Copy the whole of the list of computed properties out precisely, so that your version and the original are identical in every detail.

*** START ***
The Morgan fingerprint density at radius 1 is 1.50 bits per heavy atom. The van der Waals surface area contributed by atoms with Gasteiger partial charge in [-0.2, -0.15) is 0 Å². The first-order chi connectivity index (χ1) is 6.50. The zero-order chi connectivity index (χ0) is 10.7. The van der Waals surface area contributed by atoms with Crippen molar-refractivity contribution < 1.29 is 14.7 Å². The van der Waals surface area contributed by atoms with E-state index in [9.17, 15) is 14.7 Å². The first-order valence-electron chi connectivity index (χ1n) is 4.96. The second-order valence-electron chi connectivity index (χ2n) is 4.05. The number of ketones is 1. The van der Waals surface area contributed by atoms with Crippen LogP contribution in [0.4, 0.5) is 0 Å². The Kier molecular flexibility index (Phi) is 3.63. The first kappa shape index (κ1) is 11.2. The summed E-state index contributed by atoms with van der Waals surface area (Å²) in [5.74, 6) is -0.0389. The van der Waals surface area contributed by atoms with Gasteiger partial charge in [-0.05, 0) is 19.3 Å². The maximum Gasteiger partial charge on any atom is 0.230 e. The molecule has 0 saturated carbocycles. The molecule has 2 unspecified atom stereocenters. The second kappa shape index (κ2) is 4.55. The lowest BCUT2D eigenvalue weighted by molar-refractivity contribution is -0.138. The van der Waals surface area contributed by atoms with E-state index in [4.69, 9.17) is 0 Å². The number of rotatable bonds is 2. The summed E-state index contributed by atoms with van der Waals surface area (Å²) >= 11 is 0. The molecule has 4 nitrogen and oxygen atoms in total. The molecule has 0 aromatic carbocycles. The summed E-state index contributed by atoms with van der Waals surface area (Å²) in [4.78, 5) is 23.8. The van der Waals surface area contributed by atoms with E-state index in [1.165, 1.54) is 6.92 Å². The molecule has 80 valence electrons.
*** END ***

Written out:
The Morgan fingerprint density at radius 1 is 1.50 bits per heavy atom. The van der Waals surface area contributed by atoms with Gasteiger partial charge in [-0.2, -0.15) is 0 Å². The first-order chi connectivity index (χ1) is 6.50. The zero-order chi connectivity index (χ0) is 10.7. The van der Waals surface area contributed by atoms with Crippen molar-refractivity contribution < 1.29 is 14.7 Å². The van der Waals surface area contributed by atoms with E-state index in [9.17, 15) is 14.7 Å². The first-order valence-electron chi connectivity index (χ1n) is 4.96. The second-order valence-electron chi connectivity index (χ2n) is 4.05. The number of ketones is 1. The van der Waals surface area contributed by atoms with Crippen LogP contribution in [0.4, 0.5) is 0 Å². The Kier molecular flexibility index (Phi) is 3.63. The first kappa shape index (κ1) is 11.2. The summed E-state index contributed by atoms with van der Waals surface area (Å²) in [5.74, 6) is -0.0389. The van der Waals surface area contributed by atoms with Gasteiger partial charge in [-0.05, 0) is 19.3 Å². The maximum Gasteiger partial charge on any atom is 0.230 e. The molecule has 0 saturated carbocycles. The molecule has 2 unspecified atom stereocenters. The second kappa shape index (κ2) is 4.55. The lowest BCUT2D eigenvalue weighted by molar-refractivity contribution is -0.138. The van der Waals surface area contributed by atoms with E-state index in [4.69, 9.17) is 0 Å². The number of rotatable bonds is 2. The summed E-state index contributed by atoms with van der Waals surface area (Å²) >= 11 is 0. The molecule has 4 nitrogen and oxygen atoms in total. The molecule has 0 aromatic carbocycles. The summed E-state index contributed by atoms with van der Waals surface area (Å²) in [4.78, 5) is 23.8. The van der Waals surface area contributed by atoms with E-state index in [1.165, 1.54) is 6.92 Å². The molecule has 80 valence electrons.